Tutorial

How To Install the Deno JavaScript Runtime on Ubuntu 20.04

UbuntuDevelopmentJavaScriptUbuntu 20.04Interactive

Introduction

Deno is a new JavaScript runtime being developed by the creator of Node.js, with a focus on security, developer experience, and compatibility with standard browser APIs.

Deno uses the same V8 JavaScript engine as Node.js and the Chrome web browser, but ships with secure sandboxing, built-in TypeScript support, and a curated set of standard modules.

In this tutorial we will download and install Deno on Ubuntu 20.04, and run a hello world statement to test out our installation.

Prerequisites

This tutorial assumes you are running Ubuntu 20.04 and are logged in as a non-root, sudo-enabled user. For help setting this up, please refer to our Initial Server Setup with Ubuntu 20.04 tutorial.

If you would like to follow along with this tutorial using a terminal in your browser, click the Launch an Interactive Terminal! button below. You’ll be able to run each of the commands right from your browser.

Launch an Interactive Terminal!

Step 1 — Downloading Deno

Deno ships as a single executable file, making it possible to download and install it manually. First navigate to a directory where you can download the roughly 30mb file. We’ll use the /tmp directory here:

  • cd /tmp

Next, use curl to download the latest release of Deno from GitHub:

  • curl -Lo "deno.zip" "https://github.com/denoland/deno/releases/latest/download/deno-x86_64-unknown-linux-gnu.zip"

This will display a progress bar:

Output
% Total % Received % Xferd Average Speed Time Time Time Current Dload Upload Total Spent Left Speed 100 158 100 158 0 0 3361 0 --:--:-- --:--:-- --:--:-- 3361 100 641 100 641 0 0 8902 0 --:--:-- --:--:-- --:--:-- 8902 100 31.3M 100 31.3M 0 0 132M 0 --:--:-- --:--:-- --:--:-- 132M

When the download is complete, you’ll have a deno.zip file in your current directory. In the next step, you’ll decompress this file and install the deno executable.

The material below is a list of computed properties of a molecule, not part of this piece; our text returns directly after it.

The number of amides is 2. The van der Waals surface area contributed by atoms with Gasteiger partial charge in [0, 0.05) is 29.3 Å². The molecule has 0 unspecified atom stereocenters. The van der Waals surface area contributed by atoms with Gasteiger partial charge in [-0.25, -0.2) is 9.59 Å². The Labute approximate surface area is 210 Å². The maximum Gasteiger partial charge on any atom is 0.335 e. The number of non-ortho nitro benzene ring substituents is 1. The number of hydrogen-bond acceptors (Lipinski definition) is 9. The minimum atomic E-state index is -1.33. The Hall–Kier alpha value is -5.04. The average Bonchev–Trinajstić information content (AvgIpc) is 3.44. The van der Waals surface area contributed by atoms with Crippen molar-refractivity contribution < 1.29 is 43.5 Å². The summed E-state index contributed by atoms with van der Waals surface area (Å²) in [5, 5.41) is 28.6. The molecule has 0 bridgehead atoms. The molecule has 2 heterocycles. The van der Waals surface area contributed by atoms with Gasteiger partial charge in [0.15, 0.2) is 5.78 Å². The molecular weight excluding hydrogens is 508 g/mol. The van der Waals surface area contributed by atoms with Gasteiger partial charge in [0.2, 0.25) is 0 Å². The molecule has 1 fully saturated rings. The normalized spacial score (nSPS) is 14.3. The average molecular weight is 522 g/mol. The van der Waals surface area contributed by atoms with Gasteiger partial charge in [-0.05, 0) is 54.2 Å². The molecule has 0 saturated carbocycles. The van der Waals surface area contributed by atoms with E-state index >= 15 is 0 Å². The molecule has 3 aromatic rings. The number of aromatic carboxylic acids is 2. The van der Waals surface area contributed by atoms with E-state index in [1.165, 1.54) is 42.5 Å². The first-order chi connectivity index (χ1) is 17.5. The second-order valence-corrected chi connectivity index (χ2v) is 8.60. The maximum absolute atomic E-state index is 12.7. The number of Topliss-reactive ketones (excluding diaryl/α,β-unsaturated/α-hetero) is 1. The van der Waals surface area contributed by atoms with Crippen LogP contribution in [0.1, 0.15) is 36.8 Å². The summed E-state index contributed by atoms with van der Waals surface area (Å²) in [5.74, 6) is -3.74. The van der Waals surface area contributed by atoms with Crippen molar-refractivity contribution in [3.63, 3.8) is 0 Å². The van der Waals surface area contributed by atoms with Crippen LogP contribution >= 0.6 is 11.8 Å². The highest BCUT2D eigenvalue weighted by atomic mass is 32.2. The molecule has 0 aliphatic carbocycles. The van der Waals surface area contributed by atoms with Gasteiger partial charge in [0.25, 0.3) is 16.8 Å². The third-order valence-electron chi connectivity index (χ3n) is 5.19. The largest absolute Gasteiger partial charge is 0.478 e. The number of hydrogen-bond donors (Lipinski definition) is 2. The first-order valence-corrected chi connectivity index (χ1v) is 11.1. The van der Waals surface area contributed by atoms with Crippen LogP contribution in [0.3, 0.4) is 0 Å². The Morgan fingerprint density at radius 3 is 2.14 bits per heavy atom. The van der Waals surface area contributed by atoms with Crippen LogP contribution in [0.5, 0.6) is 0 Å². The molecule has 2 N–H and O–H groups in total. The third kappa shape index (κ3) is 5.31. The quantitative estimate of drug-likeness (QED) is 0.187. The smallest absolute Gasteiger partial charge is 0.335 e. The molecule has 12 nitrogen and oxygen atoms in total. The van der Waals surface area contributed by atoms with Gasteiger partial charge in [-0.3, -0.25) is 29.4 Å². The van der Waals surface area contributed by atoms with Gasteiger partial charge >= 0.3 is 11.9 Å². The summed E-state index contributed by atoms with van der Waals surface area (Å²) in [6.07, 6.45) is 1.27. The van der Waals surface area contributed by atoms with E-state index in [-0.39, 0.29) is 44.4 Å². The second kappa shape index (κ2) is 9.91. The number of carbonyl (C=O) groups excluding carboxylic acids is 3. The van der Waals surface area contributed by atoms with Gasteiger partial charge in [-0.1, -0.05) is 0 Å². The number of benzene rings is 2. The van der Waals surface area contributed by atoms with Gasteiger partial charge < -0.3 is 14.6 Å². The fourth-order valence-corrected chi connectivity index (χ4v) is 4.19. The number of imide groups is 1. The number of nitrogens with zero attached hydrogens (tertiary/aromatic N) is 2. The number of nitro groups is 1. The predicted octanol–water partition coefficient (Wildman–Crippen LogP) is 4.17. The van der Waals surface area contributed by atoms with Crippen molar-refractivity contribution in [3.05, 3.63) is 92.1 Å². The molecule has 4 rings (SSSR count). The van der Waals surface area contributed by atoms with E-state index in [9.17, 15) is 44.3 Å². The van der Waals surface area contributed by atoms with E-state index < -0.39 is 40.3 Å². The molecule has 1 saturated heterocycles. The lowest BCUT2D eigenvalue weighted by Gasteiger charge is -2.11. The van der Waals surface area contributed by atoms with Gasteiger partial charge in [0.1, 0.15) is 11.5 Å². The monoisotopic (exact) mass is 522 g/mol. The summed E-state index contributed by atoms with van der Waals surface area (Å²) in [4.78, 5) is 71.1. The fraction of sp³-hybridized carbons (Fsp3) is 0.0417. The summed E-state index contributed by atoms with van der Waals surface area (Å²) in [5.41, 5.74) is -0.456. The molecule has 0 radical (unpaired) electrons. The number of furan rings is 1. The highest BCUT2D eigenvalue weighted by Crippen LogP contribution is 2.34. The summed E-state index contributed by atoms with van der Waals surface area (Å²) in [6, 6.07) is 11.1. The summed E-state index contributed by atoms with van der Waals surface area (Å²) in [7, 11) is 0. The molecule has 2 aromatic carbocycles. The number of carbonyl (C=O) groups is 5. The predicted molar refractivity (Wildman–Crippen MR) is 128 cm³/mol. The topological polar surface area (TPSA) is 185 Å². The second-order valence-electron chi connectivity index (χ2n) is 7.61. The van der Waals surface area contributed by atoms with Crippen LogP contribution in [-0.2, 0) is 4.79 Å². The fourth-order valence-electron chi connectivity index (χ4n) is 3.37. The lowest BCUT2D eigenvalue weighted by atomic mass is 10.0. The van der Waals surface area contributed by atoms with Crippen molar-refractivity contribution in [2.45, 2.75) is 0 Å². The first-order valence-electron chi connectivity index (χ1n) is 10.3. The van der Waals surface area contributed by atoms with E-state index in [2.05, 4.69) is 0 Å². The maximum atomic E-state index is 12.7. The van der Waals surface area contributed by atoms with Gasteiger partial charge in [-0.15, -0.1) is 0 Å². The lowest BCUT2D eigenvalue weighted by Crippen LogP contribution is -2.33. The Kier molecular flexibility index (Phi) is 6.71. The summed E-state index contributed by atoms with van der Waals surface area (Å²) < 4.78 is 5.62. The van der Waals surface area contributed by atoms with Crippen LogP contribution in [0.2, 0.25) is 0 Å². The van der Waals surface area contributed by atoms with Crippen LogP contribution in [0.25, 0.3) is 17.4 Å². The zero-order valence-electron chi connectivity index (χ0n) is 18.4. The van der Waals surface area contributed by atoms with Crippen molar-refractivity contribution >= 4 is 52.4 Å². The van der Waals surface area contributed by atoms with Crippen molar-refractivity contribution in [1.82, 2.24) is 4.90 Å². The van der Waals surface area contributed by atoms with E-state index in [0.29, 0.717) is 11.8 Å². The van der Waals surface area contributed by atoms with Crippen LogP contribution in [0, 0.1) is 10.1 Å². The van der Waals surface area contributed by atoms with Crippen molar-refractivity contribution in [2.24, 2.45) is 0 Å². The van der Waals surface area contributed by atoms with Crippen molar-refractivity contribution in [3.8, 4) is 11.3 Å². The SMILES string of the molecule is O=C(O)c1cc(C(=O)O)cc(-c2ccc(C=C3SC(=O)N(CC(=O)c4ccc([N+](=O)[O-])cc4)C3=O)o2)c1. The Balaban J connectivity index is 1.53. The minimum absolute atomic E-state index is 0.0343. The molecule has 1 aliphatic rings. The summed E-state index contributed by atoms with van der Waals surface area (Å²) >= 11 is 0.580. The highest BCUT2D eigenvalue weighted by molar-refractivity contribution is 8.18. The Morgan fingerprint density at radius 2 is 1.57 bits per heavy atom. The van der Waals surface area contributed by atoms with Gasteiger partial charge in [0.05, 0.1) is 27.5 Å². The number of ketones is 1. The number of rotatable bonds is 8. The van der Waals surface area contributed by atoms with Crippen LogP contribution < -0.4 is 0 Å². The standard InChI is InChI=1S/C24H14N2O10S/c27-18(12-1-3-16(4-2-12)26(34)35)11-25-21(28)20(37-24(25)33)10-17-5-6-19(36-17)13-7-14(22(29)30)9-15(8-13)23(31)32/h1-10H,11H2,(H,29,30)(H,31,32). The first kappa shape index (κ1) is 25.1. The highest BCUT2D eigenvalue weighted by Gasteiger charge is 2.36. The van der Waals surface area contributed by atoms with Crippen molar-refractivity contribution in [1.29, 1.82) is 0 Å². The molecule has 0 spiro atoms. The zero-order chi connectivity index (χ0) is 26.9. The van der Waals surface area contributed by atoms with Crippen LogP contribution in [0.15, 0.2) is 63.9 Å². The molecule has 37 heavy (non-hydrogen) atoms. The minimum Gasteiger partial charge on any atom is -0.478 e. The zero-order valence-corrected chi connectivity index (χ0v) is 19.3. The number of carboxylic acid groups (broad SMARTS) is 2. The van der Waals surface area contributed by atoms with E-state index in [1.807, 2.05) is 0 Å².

Step 2 — Installing Deno

Now that you’ve downloaded the Deno zip file, it’s time to install it. First you’ll need to make sure you have the unzip command installed to decompress the file. Update your system’s package index and then install unzip with apt. You may be prompted to provide your sudo user’s password if this is the first time you’re using sudo in this session:

  • sudo apt update
  • sudo apt install unzip

When installed, use unzip to decompress the deno executable into the /usr/local/bin directory:

  • sudo unzip -d /usr/local/bin /tmp/deno.zip

The -d flag tells unzip to place the resulting file in /usr/local/bin. Note that because you’re unzipping into a protected system directory, you’ll need to use sudo above.

The installation should now be complete. Use ls to list the new /usr/local/bin/deno file and make sure it has the correct owner and permissions:

  • ls -al /usr/local/bin/deno
Output
-rwxr-xr-x 1 root root 87007232 Aug 23 21:06 /usr/local/bin/deno

The above permissions are typical. Only root should have write (w) permissions, and everybody should have execute (x) permissions. For more information on Linux permissions, please see our Introduction to Linux Permissions tutorial.

Next, run the deno command with a --version flag to make sure it executes properly:

  • deno --version

deno will print out some version information:

Output
deno 1.13.2 (release, x86_64-unknown-linux-gnu) v8 9.3.345.11 typescript 4.3.5

You’ve now successfully downloaded and installed Deno. Next we’ll use it to run a hello world statement.

Step 3 — Using the Deno REPL

If you run the bare deno command with no subcommands, it’ll put you into the Deno REPL. REPL is short for “read-eval-print loop”, an interactive prompt where you can input statements and have them evaluated, with the results printed immediately.

REPLs can be a good way to experiment with a new programming language.

Open the Deno REPL now:

  • deno

deno will print out its version, some help text, and a > prompt:

Output
Deno 1.13.2 exit using ctrl+d or close() >

Type in the following JavaScript hello world example and hit ENTER to have Deno evaluate it and print the results:

  • ['hello', 'world'].join(' ')

This statement creates a JavaScript array (['hello', 'world']), then uses the array’s join() method to join the two words together with a space character:

Output
"hello world"

It worked! To exit the Deno REPL, press CTRL+D or type close() and press ENTER.

Conclusion

In this tutorial you downloaded and installed Deno, then ran a hello world statement in its REPL. For more information on Deno, please see the official Deno Manual and the Deno API documentation.

For general JavaScript information, see our How To Code in JavaScript tutorial series, or our JavaScript tag page which will have links to more tutorials and community Q&A.

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